## Abstract

The ventricular septum attaches to the insertion points of the ventricular free walls, separates, and is shared by both the left (LV) and right (RV) ventricles. Changes in the transseptal pressure gradient (P(TS), the difference between LV and RV pressures) will change the stress in the septum and, therefore, the length of the septal segment (L(s)). However, since most of the septal myocardial fibers are continuous with those of LV free wall and the septum appears to be an integral part of LV, one might also expect that if the LV transmural pressure (P(lvtm); the difference between LV and pericardial pressure) is raised, L(s) would increase even in the absence of any change in P(TS). Therefore, we hypothesized that at end diastole, L(s) depends on both P(lvtm) and P(TS). To test this hypothesis, we measured L(s) (sonomicrometry), LV and RV pressures (micromanometers), and pericardial pressure (flat liquid-containing balloon) in seven anesthetized open-chest dogs. P(lvtm) was increased through volume loading, whereas P(TS) was maintained constant at 10, 5, 0, -5, -10, and -15 mmHg by adjusting the degree of constriction of the pulmonary artery or aorta. These procedures were performed first with pericardium reapproximated and then after the pericardium had been opened widely. At each controlled P(TS) level, L(s) increased linearly with the increase in P(lvtm). Both the slope and the intercept of this L(s)-P(lvtm) relation were affected by P(TS) in a nonlinear fashion. With use of a model in which L(s) is a linear function of P(lvtm) and a quadratic function of P(TS), there was an excellent correlation between predicted and observed L(s) (R^{2} = 0.97 ± 0.02, mean ± SD), providing a clearer picture of the dependence of L(s) on P(lvtm) and P(TS). We conclude that L(s) depends both on P(lvtm), as indicated by the linear relation between L(s) and P(lvtm), and on P(TS), as indicated by the curvilinear relation between L(s) and P(TS).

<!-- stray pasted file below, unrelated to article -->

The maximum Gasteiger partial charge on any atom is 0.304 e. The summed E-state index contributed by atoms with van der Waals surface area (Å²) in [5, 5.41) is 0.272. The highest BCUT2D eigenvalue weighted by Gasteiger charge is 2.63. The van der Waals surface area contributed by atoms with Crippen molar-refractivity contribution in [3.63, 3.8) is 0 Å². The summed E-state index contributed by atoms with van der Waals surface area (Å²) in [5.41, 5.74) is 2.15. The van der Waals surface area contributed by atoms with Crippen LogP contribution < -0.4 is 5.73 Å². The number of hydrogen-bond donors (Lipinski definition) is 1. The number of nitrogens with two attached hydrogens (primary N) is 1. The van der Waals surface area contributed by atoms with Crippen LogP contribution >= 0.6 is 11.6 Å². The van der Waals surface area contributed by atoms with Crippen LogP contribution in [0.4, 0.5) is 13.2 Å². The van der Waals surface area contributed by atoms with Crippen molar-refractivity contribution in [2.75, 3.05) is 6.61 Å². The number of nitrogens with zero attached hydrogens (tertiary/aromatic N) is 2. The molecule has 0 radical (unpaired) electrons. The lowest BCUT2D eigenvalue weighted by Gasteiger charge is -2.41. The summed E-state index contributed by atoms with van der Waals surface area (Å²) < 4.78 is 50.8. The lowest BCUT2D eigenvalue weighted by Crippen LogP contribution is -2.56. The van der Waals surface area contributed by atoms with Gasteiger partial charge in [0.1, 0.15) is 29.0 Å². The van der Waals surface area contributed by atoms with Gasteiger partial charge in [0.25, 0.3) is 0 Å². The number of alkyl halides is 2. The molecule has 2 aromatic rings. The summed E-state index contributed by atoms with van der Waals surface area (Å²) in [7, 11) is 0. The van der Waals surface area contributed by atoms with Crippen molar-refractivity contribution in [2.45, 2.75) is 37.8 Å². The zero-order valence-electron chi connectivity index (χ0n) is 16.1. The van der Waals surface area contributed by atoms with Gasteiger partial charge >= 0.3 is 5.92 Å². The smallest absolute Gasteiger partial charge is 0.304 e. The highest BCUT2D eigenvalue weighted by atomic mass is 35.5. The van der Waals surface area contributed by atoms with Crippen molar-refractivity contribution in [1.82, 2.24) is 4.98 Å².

Original language | English (US) |
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Journal | American Journal of Physiology - Heart and Circulatory Physiology |

Volume | 265 |

Issue number | 6 34-6 |

State | Published - 1993 |

Externally published | Yes |

## Keywords

- left ventricular transmural pressure
- mathematical model
- transseptal pressure
- ventricular septal segment length

## ASJC Scopus subject areas

- Physiology